A former Marine, transgender fashion model from Sheboygan has a message for her hometown: Support others and don’t give up – The Sheboygan Press

Hannah Noelle remembers watching “The Devil Wears Prada” as a U.S. Marine and wanting to be like the models in the movie, with their long hair and chic dresses and gowns.
“I always thought, ‘I want to do that.’ But never in a million years would I have imagined actually being able to do it,” she said.
Fast forward several years, and Noelle is the face of an inclusive modeling agency in Arizona that sends its recruits to national and international shows. Born and raised in Sheboygan, Noelle wants the challenges and successes of her life path — from a Marine to a professional model — to be an inspiration for others.
Noelle is signed with the Willow Scott Agency in Arizona, a modeling agency that recruits models outside of those traditionally represented in the industry. As the brand ambassador of Willow Scott, Noelle represents the agency, not only modeling but also speaking to audiences about what the agency is trying to do in a changing fashion world.
“Modeling is a lot of work — it’s not as fun and glamorous as everybody thinks. You spend 8 to 10 hours in rehearsals and getting hair and makeup done for 20 seconds of work on that runway,” she said with a laugh.
But she still loves the job: the camaraderie, the craziness, being backstage, “all of it.”
When the show starts and models walk down the runway in one outfit after another, Noelle described it as “change, change, change, crazy, crazy, crazy — and then it ends, and everybody’s clapping and the energy’s all high. It’s such a wonderful feeling, I can’t even describe how wonderful it feels to walk out and have 200 people scream, clap and holler,” Noelle said.
Randi England, a fashion show producer, model and stylist and longtime friend of Noelle’s, said that Noelle projects confidence and composure on the runway.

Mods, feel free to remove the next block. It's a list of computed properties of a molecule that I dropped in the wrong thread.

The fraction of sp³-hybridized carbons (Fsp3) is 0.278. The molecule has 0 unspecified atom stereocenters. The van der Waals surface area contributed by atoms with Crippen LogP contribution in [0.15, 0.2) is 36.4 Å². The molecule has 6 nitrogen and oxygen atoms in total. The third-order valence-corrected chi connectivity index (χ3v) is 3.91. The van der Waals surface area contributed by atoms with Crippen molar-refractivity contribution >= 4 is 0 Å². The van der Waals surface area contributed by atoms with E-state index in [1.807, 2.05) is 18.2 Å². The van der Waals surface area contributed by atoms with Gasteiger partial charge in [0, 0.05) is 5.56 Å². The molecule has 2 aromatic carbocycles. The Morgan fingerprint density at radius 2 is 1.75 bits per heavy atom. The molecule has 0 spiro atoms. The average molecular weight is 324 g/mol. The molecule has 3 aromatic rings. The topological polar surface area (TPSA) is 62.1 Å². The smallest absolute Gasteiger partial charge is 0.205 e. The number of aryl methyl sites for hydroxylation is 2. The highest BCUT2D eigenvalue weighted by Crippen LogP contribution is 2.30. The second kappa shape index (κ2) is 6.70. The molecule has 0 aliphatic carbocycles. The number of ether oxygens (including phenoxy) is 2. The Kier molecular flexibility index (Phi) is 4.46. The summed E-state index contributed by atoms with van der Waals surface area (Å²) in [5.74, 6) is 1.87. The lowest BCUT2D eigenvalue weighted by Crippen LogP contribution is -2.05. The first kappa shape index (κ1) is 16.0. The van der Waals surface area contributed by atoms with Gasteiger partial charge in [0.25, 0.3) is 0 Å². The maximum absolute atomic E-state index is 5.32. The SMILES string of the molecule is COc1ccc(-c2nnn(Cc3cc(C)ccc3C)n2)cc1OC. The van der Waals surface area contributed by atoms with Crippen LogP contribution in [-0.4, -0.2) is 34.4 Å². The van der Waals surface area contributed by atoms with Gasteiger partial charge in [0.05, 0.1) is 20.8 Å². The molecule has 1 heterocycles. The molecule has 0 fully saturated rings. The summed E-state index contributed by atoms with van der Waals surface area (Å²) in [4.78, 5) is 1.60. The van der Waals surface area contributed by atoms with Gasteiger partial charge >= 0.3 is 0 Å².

“She has an aura of power about her, and kindness, that definitely transfers in her walk and her photos. You can tell when people are nervous or anxious, that translates in their walk. That’s not the case with Hannah — never has been,” England said.
In retrospect, a defining characteristic of Sheboygan in Hannah Noelle’s mind was its small-town feel.
“I didn’t realize how small of a town it was until I got out of there. It was eye-opening, how a small-town mindset can be exactly that — you don’t think of anything outside of that small area,” she said, explaining that she didn’t really have ways to immerse herself in other cultures and meet people who grew up differently from her.
“I had never seen true poverty, and when I did, when I got out of that small town, it was like, wow, some of the things I complained about I really don’t think compared to true struggles and sadness in this world.”
Noelle also didn’t have any transgender role models growing up. “The Sheboygan I grew up in, we never talked about gays or transgenders or anything like that,” she said.
It was after graduating from Sheboygan North High School and then enlisting in the U.S. Marine Corps at age 19 that Noelle first learned about the transgender identity, from a video she watched of another trans former Marine named Sona Avedian.
“I didn’t realize people actually can transition,” she said. She watched the video and thought, “That’s me.”
But Noelle didn’t come out until she got out of the Marines eight years later, at age 28.
“I was never big and macho, but that’s how I would portray myself. That was my cover, when inside, all I wanted to be, is this,” she said, gesturing to herself now.
Noelle was initially stationed in Japan for two years and then served in Southern California at Camp Pendleton and Marine Corps Air Station Miramar. 
Despite the challenges of life as a Marine, Noelle values her time as a Marine firefighter for the lasting friendships she made. “My crew became a family for me. I still have friends that, I’d leave even at the drop of a dime to go help them, because when you go through the things that we did, that’s a bond that can’t be broken.”